The people of Kazakhstan had experienced first-hand the horrifying consequences of weapons of mass destruction, and were determined to be at the forefront of the global fight against their proliferation.
JAN BORKOWSKI ( Poland) introduced the draft resolution on the implementation of the Chemical Weapons Convention, saying continued work on the text had been the result of Poland’s effort throughout many years to promote the effective prohibition of chemical weapons. The resolution was a unique document that emphasized the importance of the Convention’s universality and expressed the General Assembly’s support for its four pillars. By adopting the text by consensus each year, the Assembly had expressed unequivocal support for the prohibition of chemical weapons. The text this year was well-balanced, with two changes: one reflected the need to eliminate the remaining chemical weapons stockpiles in the shortest time possible, and the second recognized the preparatory work towards the Convention’s third review.
He said that during consultations on the text, both in The Hague and in New York, several proposals for inclusion had been discussed, but no consensus on them had emerged. The basic goal of the resolution, as in previous years, was to draw consensus approval, as it was crucial for the General Assembly to provide it unequivocal support for the Convention’s implementation. Extensive consultations had confirmed broad political support in all regions for implementation of all of its provisions. The draft presented today was an expression of that support. Poland remained the sole sponsor and sought the text’s approval without a vote.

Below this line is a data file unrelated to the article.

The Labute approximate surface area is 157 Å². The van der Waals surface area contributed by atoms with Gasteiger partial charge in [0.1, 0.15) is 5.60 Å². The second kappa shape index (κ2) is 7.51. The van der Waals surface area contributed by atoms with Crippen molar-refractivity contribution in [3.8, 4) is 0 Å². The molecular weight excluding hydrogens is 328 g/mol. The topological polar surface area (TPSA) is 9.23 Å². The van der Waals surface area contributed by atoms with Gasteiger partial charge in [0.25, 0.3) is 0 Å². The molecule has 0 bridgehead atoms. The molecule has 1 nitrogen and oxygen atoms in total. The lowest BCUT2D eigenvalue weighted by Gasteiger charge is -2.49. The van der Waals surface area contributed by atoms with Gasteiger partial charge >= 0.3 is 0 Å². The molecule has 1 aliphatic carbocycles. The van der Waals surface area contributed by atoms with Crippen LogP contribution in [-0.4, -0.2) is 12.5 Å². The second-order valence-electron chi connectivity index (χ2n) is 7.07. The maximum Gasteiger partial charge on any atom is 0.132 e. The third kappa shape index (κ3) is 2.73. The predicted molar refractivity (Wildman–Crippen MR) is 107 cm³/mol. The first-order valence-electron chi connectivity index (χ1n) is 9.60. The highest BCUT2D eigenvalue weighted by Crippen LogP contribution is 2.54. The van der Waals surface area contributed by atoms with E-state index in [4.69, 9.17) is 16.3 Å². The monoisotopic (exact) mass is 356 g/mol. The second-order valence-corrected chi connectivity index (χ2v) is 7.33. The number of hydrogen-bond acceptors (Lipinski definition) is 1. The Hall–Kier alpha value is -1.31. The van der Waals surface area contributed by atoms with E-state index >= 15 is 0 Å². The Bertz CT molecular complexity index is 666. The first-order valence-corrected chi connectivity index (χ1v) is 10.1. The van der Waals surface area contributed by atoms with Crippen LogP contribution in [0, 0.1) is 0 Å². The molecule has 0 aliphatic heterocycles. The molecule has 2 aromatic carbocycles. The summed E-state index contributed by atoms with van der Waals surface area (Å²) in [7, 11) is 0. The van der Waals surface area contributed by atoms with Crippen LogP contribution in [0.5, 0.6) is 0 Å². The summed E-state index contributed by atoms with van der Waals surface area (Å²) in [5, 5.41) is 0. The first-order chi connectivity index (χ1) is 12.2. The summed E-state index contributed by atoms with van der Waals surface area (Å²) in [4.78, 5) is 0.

He also informed the Committee about the international meeting on chemical safety and security, which had been organized by Poland and OPCW and would take place in Tarnów, Poland on 8 and 9 November. The major international gathering would be an opportunity for States, international organizations, chemical industries and academia to explore national approaches and innovative strategies to address concerns. Participants would identify steps to be taken to enhance safety and security worldwide, while ensuring economic growth and development. The meeting would promote the Convention’s goals and support OPCW’s engagement to enhance national capacity-building for research, development, storage, production and safe use of chemicals for purposes not banned by the Convention. It would identify assistance needs in the areas of chemical safety and security. Poland extended the invitation to attend to all United Nations Members.
DERMOT MCGAURAN ( Ireland) said that while the Committee last week had discussed ways of ridding the world of nuclear weapons, it must be borne in mind that “human genius” had developed other ways of annihilating itself, and those needed to be addressed. The Biological and Toxin Weapons Convention and the Chemical Weapons Convention were two instruments which clearly outlawed two categories of weapons, although their use had already been banned by the 1925 Geneva Protocols. He urged States to join the overwhelming global majority, since universal acceptance of a total ban on those weapons would be a major achievement and contribution towards global peace and security.